When you take out short-term disability (STD) or long-term disability (LTD) insurance, you agree with the insurer that both of you will act in good faith. You cannot lodge false or exaggerated claims, and they cannot deny or delay claims without a valid reason.
Yet, because insurers are profit-driven, they sometimes break this code of conduct in an attempt to increase profits. If they do so, you can consider a bad-faith lawsuit.
Not every delay or denial constitutes bad faith
Insurers do get it wrong sometimes, without meaning to. Therefore if they deny your claim, it is crucial to understand their motives. If you think they have misinterpreted the facts or missed looking at essential evidence, you can file an appeal in the hope that they will admit their mistake and change their mind. Yet, if you believe they know they are wrong, you might need to think about a bad faith lawsuit.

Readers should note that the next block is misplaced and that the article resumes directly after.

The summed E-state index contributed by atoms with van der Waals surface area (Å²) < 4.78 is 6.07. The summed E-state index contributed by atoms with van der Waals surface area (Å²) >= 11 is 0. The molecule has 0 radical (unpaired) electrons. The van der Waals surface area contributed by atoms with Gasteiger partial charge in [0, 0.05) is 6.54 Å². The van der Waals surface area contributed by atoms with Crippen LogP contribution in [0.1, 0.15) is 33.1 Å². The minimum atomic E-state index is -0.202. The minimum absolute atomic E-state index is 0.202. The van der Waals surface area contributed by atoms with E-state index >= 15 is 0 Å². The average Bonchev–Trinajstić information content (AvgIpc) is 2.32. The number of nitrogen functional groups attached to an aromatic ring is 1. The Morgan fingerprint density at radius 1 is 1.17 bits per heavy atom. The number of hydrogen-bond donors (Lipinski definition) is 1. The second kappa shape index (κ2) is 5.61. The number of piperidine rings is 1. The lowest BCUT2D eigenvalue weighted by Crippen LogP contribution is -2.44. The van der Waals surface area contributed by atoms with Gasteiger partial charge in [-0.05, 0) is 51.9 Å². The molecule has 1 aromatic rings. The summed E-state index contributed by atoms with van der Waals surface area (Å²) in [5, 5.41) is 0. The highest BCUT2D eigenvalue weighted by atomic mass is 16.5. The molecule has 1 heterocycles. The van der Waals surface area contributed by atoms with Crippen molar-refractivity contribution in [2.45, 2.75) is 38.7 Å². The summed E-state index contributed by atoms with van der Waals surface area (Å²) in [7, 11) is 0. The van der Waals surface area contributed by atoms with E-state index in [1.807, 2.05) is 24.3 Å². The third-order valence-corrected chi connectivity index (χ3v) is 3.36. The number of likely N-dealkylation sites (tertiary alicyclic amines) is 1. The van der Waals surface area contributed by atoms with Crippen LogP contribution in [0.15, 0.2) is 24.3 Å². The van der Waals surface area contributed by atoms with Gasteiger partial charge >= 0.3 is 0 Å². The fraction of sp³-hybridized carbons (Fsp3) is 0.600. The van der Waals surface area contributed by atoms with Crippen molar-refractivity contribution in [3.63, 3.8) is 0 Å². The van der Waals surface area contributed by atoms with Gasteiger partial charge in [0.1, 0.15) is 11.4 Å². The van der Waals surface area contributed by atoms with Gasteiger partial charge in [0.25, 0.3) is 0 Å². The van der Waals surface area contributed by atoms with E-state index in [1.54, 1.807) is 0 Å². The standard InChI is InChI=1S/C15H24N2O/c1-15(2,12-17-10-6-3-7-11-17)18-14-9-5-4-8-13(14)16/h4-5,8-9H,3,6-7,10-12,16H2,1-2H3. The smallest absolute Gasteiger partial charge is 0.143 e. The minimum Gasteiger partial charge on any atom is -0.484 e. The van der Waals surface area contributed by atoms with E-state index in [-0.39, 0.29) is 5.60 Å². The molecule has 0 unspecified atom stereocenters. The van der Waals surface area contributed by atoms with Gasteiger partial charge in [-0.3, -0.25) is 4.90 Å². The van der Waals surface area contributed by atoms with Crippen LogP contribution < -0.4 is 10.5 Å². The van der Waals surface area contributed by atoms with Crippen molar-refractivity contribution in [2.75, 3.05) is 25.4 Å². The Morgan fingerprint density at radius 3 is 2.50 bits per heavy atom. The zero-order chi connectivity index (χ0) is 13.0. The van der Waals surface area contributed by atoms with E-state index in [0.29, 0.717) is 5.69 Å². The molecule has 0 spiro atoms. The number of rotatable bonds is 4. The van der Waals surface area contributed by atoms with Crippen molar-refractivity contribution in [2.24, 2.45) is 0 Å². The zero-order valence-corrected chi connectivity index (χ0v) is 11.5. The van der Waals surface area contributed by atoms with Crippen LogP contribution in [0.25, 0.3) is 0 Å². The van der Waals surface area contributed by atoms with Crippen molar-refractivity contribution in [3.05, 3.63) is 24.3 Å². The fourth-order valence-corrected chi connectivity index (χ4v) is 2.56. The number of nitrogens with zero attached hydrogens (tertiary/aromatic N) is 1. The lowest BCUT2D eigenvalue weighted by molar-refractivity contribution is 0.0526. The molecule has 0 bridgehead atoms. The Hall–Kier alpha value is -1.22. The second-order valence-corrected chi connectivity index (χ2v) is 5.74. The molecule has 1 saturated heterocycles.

Bad faith is not about mistakes. It is about purposeful deceit and refusing to play by the rules. The insurer knows they should pay you a specific amount, but they either refuse outright, refuse to pay the total amount or delay without reason.
Insurers act in bad faith because it works. They know that if they make filing a claim difficult, some people won’t file one. If it works for one in every thousand people who claim, it soon adds to considerable savings for the insurer.
Proving your insurer acted in bad faith is not straightforward, and they are likely to fight hard against you. Yet, with an experienced team on your side, you could end up getting far more money than you would have got if they had paid out promptly.